World AIDS Day
AIDS was first recognized in the early 1980s with the first case in Canada reported in 1982. AIDS stands for Acquired Immune Deficiency Syndrome and is the most serious symptom of HIV (Human Immunodeficiency Virus) infection. The disease was originally associated with the gay community but by the mid-1980s scientists had identified the virus responsible, learned that it was spread through sex and blood exchange, and determined that anyone could contract it. More than 30 years later, research into HIV/AIDS and the development of drugs to manage the disease mean that infection no longer dramatically shortens a life. The disease continues to spread however and on December 1 organizations around the world work to raise awareness and dispel the stigma surrounding AIDS.
As of 2016 63,110 people were HIV positive in Canada with 6 new people being infected each day according to the Canadian AIDS Treatment Information Exchange (CATIE). HIV can only be transmitted through five bodily fluids: blood, semen (including pre-cum), rectal fluid, vaginal fluid, and breast milk. HIV is most commonly spread through sex and exchanging needles but can also be passed from mother to fetus. Without treatment the virus interferes with and weakens a person’s immune system so that it cannot fight off other infections and illnesses.
HIV prevention is relatively easy. Programs that educate people about safer sex practices, the responsible use of condoms, dental dams, and other forms of protection reduce the likelihood of transmission. Needle syringe programs and safe injection sites also reduce transmission by providing people who use drugs access to sterile equipment to prevent the reusing or sharing of equipment. Additionally, pre-exposure prophylaxis, or PrEP, is a way for an HIV-negative person who is at risk of HIV infection to reduce their risk of getting HIV by taking medications. Post-exposure prophylaxis, or PEP, is a way to help prevent the transmission of HIV in an HIV-negative person who may have been recently exposed to HIV, and must be started within 72 hours of exposure to HIV. These preventative options are most effective when widely implemented alongside regular testing.
Thanks to new medication, it is possible to be HIV positive and live a long life.Treatment for HIV is anti-retroviral medication, which does not cure HIV infection but can make it possible for people to stay healthy and live for decades. UNAIDS reports that in 2017, 36.9 million people were living with HIV around the world and that 21.7 million of them were on antiretroviral therapy. The UN is working to end the AIDS epidemic by 2030. That work will only be successful if rates of transmission can be slowed and treatment is made available to every HIV positive person.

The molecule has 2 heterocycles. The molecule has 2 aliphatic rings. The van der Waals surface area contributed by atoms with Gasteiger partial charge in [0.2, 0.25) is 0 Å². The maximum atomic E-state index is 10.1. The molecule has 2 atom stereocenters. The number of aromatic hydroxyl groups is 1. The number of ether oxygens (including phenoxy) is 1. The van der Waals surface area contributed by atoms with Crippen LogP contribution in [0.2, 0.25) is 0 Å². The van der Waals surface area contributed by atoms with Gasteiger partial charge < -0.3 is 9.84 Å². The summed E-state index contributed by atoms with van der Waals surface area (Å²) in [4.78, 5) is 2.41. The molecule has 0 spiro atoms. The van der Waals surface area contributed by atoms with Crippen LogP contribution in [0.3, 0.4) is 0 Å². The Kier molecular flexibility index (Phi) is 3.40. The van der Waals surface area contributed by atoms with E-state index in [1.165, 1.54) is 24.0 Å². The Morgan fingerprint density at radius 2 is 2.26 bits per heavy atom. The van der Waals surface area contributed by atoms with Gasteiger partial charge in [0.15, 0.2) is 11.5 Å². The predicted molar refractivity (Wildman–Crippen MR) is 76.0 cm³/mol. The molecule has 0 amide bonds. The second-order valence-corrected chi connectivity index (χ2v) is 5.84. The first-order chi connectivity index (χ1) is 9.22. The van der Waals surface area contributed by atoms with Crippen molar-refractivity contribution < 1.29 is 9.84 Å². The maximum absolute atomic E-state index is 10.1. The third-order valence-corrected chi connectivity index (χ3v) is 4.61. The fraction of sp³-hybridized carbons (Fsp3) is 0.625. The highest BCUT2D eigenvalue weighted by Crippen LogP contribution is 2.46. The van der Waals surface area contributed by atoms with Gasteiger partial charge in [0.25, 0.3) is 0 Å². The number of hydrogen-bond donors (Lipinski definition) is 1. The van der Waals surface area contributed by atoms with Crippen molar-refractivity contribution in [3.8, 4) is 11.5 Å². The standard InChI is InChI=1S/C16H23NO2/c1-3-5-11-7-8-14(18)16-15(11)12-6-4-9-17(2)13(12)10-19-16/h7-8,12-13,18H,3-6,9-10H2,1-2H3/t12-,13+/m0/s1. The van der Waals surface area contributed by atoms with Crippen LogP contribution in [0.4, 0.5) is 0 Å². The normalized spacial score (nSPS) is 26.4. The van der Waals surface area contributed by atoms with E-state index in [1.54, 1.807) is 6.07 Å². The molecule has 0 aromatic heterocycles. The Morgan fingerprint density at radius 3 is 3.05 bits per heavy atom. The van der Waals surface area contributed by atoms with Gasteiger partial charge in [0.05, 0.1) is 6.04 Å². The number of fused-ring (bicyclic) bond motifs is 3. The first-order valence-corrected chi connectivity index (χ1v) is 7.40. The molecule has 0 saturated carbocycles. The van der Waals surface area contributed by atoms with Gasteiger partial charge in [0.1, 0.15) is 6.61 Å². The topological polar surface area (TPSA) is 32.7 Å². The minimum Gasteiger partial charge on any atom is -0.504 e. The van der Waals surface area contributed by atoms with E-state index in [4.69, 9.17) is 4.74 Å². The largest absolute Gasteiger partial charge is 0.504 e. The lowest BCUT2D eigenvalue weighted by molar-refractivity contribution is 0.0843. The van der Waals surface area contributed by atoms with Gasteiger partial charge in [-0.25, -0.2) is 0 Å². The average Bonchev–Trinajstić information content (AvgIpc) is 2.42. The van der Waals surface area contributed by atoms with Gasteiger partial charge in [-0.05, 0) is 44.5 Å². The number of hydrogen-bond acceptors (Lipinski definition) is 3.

Frighteningly, CATIE reports that 14% of HIV positive people in Canada don’t know that they have HIV. HIV testing is available through health care providers and sexual health clinics in Grey Bruce. It can be done alongside testing for other STIs which is important because having an STI increases a person’s likelihood of contracting HIV. The Grey Bruce Health Unit operates the GB Works Needle Syringe Program which offers sterile supplies for people who use drugs to prevent HIV and Hepatitis C. For more information about this program please visit www.publichealthgreybruce.on.ca
As we mark World AIDS Day, it is especially important to challenge the stigma that surrounds the disease. The more that our community can reduce the judgement and discrimination directed towards populations at higher risk, the more likely and possible we make it for people to access the services they need. For more information about HIV visit www.catie.ca. To book an appointment for testing, contact your health care provider or call Public Health (519) 376-9420 x 1256.
Lindsay Cook R.N., B.Sc.N.
Grey Bruce Health Unit
Jon Farmer – Coordinator
Violence Prevention Grey Bruce